- Department Research Seminars are offered weekly by the departments most G&D students are affiliated with. In addition, Texas Medical Center institutions such as Baylor College of Medicine, UTHealth, Methodist Research Institute, Texas A&M IBT, and Rice University all have vibrant seminar series that are easily accessible to any interested G&D students.
- FFFSS Student Seminar Series is G&D’s student-run monthly seminar series that features two students on the first Friday of every month. All program members and faculty are invited. The series offers students insightful discussion and supportive feedback.
- Faculty Insight Series, Hands-on Bioinformatics and Graphics Workshops, Postdoc Mentoring Event, Directors’ Roundtables, Fall Faculty/Student Dinner, Lunar New Year Celebration, and Summer Ice Cream Social provide year-round scientific and career development opportunities, and events that bring faculty and students together for scientific and social exchange..
The G&D faculty is a diverse group leading internationally recognized research programs. Many have leadership positions in the scientific community, including editorial responsibilities for major scientific journals, memberships on advisory boards and NIH and NSF peer-review panels, and organizers of national and international meetings. Detailed faculty research and biographical information can be found on the Faculty page.
Our 35 graduate students from the U.S. and around the world publish in top journals such as Nature, Cell, Cancer Cell, Nature Genetics, and Nature Cell Biology, and many obtain prestigious fellowships during their studies. G&D alumni are now tenure-track faculty at top academic institutions, including Yale University; the University of California, San Francisco; Rice University; Wake Forest University; the University of Alabama; the University of Connecticut; the University of Kansas; the University of Massachusetts; The Ohio State University; and many more. Other graduates have pursued non-academic careers in biotech, government service, patent law and technology licensing.
Most G&D labs are in the Mitchell Basic Sciences Research Building (BSRB) and the new Zayed Building at MD Anderson. Others are distributed across MD Anderson and UTHealth. The Mitchell building also houses our graduate school’s Dean’ office and classrooms.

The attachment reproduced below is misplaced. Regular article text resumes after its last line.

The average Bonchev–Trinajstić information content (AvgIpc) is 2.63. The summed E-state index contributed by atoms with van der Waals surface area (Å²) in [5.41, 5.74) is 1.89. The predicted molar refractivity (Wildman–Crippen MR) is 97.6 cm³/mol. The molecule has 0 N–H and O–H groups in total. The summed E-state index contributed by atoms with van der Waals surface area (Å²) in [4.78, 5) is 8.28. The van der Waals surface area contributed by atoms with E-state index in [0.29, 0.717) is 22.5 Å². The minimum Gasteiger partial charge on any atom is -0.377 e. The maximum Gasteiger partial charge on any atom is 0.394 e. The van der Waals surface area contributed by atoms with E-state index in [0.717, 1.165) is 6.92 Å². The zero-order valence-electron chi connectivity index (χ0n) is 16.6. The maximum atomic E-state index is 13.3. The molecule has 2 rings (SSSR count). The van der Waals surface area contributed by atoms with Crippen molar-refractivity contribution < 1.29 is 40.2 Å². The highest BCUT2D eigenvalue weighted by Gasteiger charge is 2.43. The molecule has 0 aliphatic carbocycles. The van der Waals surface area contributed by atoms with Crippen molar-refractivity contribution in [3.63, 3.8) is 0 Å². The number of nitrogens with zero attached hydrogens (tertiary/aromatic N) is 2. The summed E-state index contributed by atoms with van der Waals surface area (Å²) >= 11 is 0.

Extensive resources are available to pursue biochemical, molecular, cell and developmental biological experiments:
- State-of-the-art microscopy and digital imaging resources
- DNA analysis core facility
- Microarray facility
- Patient-derived xenografts
- Genome analyzers for ChIP-Seq, RNA-Seq, and methylation sequencing studies
- Genetically engineered mouse facility
- 122,000 sq. ft. vivarium
In addition, our close physical proximity to neighboring institutions in the Texas Medical Center fosters collaborations with colleagues at Baylor College of Medicine, The University of Texas Health Sciences Center, Rice University and Texas A&M’s Institute of Biosciences and Technology.
Students interested in the G&D Program must first apply to, and be admitted by, GSBS. Here, admissions differs from many graduate schools in that students are admitted to the graduate school and not to a particular program or department. Students generally join a program at the end of the first year, after completing three laboratory tutorials and selecting their thesis advisor; no additional G&D Program application is required unless a student joins the lab of a professor who is not in the G&D Program.
Graduate school admissions information, deadlines, and online applications are available on the GSBS Web site.
Financial Support and Stipends
All G&D students receive full financial support throughout their training, which includes tuition, fees and stipend; the 2015-2016 stipend level is $29,000. Annual competitive awards are also available for outstanding research projects and posters, and to support student travel to scientific meetings. Visit the GSBS Financial Assistance Web page for stipend levels and other information about fellowships and scholarships.